K-12 districts across the country still face an uncertain future for in-person education this year, and the race is on to continue improving hybrid learning options for students. Monitoring student engagement and progress is a consistent challenge for teachers and school districts, but data analytics tools such as CatchOn can help.

Jena Draper founded CatchOn in 2016 to give school administrations a way to monitor the usage and effectiveness of their online app investments. “We wanted to bridge the gap and provide districts with the data required to make informed choices about the apps and digital resources they’re purchasing and adopting,” Draper says.

Insight into student engagement and data privacy

CatchOn uses a software agent to monitor app usage and access on all school-owned devices. The service works whether students are in the school building or learning remotely. And when CatchOn is utilized with Chrome OS, it also collects logs of how much time students are spending in each app. “It’s a tool for measuring student engagement and seeing which apps are trending across your district,” says Monica Cougan, manager of strategic relationships and initiatives at CatchOn. “You can customize dashboards to quickly see which apps are getting used, giving you insight into your investments.”

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The CatchOn service also helps districts manage data privacy by highlighting app usage on built-in privacy dashboards. In 2021, the company partnered with IMS Global Learning Consortium and Student Data Privacy Consortium to badge apps that meet the organizations’ data privacy standards. Districts can monitor these badges and use them to create lists of approved and unapproved apps to share with parents and students. This serves as a quick way to vet apps, bring credibility to software decision-making and ensure compliance with state-level data privacy laws. And because apps can update their privacy statements at any time, CatchOn continually monitors these policies and notifies districts of any changes.

How districts are using CatchOn

Monitoring app usage can reveal insights about student engagement and help school leaders evaluate their purchasing decisions. “Almost all districts say they use CatchOn to look at purchasing decisions, evaluate their usage and decide which apps to keep and which to get rid of,” says Cougan. “We’ve had some situations where CTOs ran reports and superintendents saw them and said, ‘That’s really interesting. I’d like to know why that app is being used so much and what the instruction looks like.'” This data can start productive conversations within school districts, allowing IT, curriculum and administrative teams to discuss what’s working and what’s not.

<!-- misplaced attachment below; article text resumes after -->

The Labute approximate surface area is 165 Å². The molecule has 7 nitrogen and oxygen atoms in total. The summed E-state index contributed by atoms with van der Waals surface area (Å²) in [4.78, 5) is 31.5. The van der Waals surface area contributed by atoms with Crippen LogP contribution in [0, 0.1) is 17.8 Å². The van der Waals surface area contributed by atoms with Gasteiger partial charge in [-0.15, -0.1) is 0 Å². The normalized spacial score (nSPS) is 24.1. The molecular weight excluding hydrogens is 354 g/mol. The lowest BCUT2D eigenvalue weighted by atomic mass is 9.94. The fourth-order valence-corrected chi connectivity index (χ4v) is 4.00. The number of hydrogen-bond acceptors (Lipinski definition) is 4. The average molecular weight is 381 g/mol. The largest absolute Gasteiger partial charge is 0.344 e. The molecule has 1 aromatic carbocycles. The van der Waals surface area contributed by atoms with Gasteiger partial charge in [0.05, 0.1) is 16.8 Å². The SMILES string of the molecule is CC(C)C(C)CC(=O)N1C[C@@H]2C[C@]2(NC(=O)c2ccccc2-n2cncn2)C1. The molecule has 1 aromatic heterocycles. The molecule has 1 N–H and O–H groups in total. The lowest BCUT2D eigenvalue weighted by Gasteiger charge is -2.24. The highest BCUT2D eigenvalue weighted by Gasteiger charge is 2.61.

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Many districts are using CatchOn in other creative ways. For example, some districts that are looking to switch videoconferencing platforms begin by pulling CatchOn reports for each school to see who’s already using which platform. IT leaders can share this data with teachers and administrators to help with change management — highlighting which programs are still being used and which ones they want to phase out.

If a district experiences a security breach, an IT administrator could verbally ask teachers which apps they’re using that could have contributed, but a CatchOn report provides more accurate and in-depth information about the source of vulnerability. Usage reports also help districts prove their state-level privacy compliance with hard evidence.

Why oversight is essential

In K-12 education environments that include the possibility of remote and hybrid learning, districts need the oversight to ensure that students are actively using their learning technology. Having access to app usage data and privacy information allows districts to get tangible feedback on their investments and evaluate which apps teachers should be promoting.

“Districts have made significant financial investments to put devices into students’ hands,” says Kylie McGee, senior director of client services and marketing at CatchOn. “CatchOn can really help to justify those investments by quickly and easily giving them a full picture of how each device is being used.”

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Jessica Leigh Brown

Jessica Leigh Brown is a freelance writer and former high school English teacher who covers the intersection of technology and education. Over the past decade, her work has appeared in EdSurge Higher Ed, Education Dive, EdTech Magazine, University Business, and District Administration.

View more posts by Jessica Leigh Brown